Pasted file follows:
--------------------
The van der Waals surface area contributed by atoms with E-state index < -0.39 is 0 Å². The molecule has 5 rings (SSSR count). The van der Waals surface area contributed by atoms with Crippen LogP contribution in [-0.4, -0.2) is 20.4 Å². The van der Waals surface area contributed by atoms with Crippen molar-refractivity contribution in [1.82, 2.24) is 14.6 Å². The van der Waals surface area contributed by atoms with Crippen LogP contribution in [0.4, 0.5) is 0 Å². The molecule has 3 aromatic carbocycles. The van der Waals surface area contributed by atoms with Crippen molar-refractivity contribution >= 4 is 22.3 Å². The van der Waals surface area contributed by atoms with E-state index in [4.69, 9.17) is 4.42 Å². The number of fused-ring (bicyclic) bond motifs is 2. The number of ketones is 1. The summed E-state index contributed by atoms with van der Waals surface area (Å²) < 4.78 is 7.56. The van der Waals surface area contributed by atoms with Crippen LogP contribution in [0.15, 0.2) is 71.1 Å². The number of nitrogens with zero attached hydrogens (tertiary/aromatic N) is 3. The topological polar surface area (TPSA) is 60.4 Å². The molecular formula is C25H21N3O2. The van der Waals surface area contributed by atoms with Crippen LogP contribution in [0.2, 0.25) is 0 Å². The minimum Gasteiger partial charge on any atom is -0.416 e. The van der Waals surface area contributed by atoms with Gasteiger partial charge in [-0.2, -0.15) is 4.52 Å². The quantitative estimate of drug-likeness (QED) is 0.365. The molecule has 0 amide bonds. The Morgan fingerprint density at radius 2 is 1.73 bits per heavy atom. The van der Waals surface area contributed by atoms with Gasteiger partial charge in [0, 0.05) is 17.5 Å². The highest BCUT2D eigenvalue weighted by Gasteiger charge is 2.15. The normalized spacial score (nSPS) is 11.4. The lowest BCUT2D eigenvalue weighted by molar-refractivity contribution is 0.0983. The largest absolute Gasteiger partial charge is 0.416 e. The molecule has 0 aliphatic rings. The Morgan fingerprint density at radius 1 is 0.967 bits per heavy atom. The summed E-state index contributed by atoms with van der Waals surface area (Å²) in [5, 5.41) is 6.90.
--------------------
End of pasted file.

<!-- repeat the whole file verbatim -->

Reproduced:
The van der Waals surface area contributed by atoms with E-state index < -0.39 is 0 Å². The molecule has 5 rings (SSSR count). The van der Waals surface area contributed by atoms with Crippen LogP contribution in [-0.4, -0.2) is 20.4 Å². The van der Waals surface area contributed by atoms with Crippen molar-refractivity contribution in [1.82, 2.24) is 14.6 Å². The van der Waals surface area contributed by atoms with Crippen LogP contribution in [0.4, 0.5) is 0 Å². The molecule has 3 aromatic carbocycles. The van der Waals surface area contributed by atoms with Crippen molar-refractivity contribution >= 4 is 22.3 Å². The van der Waals surface area contributed by atoms with E-state index in [4.69, 9.17) is 4.42 Å². The number of fused-ring (bicyclic) bond motifs is 2. The number of ketones is 1. The summed E-state index contributed by atoms with van der Waals surface area (Å²) < 4.78 is 7.56. The van der Waals surface area contributed by atoms with Crippen LogP contribution in [0.15, 0.2) is 71.1 Å². The number of nitrogens with zero attached hydrogens (tertiary/aromatic N) is 3. The topological polar surface area (TPSA) is 60.4 Å². The molecular formula is C25H21N3O2. The van der Waals surface area contributed by atoms with Crippen LogP contribution in [0.2, 0.25) is 0 Å². The minimum Gasteiger partial charge on any atom is -0.416 e. The van der Waals surface area contributed by atoms with Gasteiger partial charge in [-0.2, -0.15) is 4.52 Å². The quantitative estimate of drug-likeness (QED) is 0.365. The molecule has 0 amide bonds. The Morgan fingerprint density at radius 2 is 1.73 bits per heavy atom. The van der Waals surface area contributed by atoms with Gasteiger partial charge in [0, 0.05) is 17.5 Å². The highest BCUT2D eigenvalue weighted by Gasteiger charge is 2.15. The normalized spacial score (nSPS) is 11.4. The lowest BCUT2D eigenvalue weighted by molar-refractivity contribution is 0.0983. The largest absolute Gasteiger partial charge is 0.416 e. The molecule has 0 aliphatic rings. The Morgan fingerprint density at radius 1 is 0.967 bits per heavy atom. The summed E-state index contributed by atoms with van der Waals surface area (Å²) in [5, 5.41) is 6.90.